Oppose the Kremlin, go to jail
The week's news at a glance.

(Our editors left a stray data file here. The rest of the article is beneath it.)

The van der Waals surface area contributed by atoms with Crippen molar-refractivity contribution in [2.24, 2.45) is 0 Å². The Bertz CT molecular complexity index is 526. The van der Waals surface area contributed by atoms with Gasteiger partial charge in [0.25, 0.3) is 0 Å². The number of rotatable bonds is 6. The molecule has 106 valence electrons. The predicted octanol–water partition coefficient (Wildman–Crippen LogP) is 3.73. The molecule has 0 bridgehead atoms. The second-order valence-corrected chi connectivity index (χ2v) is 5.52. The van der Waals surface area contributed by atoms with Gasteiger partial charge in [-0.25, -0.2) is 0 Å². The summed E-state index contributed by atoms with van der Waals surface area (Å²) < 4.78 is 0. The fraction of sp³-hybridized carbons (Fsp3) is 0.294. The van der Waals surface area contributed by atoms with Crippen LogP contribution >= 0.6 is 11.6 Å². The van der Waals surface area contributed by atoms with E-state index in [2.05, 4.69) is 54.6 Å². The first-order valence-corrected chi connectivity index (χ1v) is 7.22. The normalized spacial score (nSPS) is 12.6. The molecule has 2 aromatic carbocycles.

The Kremlin may have overreacted this time, said Georgiy Ilichev in Moscows Izvestiya. Bolstered by its success in taking down Yukos oil baron Mikhail Khodorkovsky, it is now launching an investigation into the finances of another potential political threat: former prime minister Mikhail Kasyanov. But theres a crucial difference in the two cases. Khodorkovsky, now stuck in prison for tax evasion, was a charismatic billionaire with the resources to create a formidable opposition to President Vladimir Putin. Kasyanov, by contrast, is neither particularly rich nor remotely popular. His approval rating last month was a paltry 1 percent, compared with Putins 41 percent. Thats why many Russian analysts were bewildered at the powerful propaganda that rained down on him last week. And some of them say it could backfire. Now that the Kremlin is investigating his purchase of a dacha, political spin doctors could portray Kasyanov as a victim of the regimealways a figure of sympathy to the Russian people.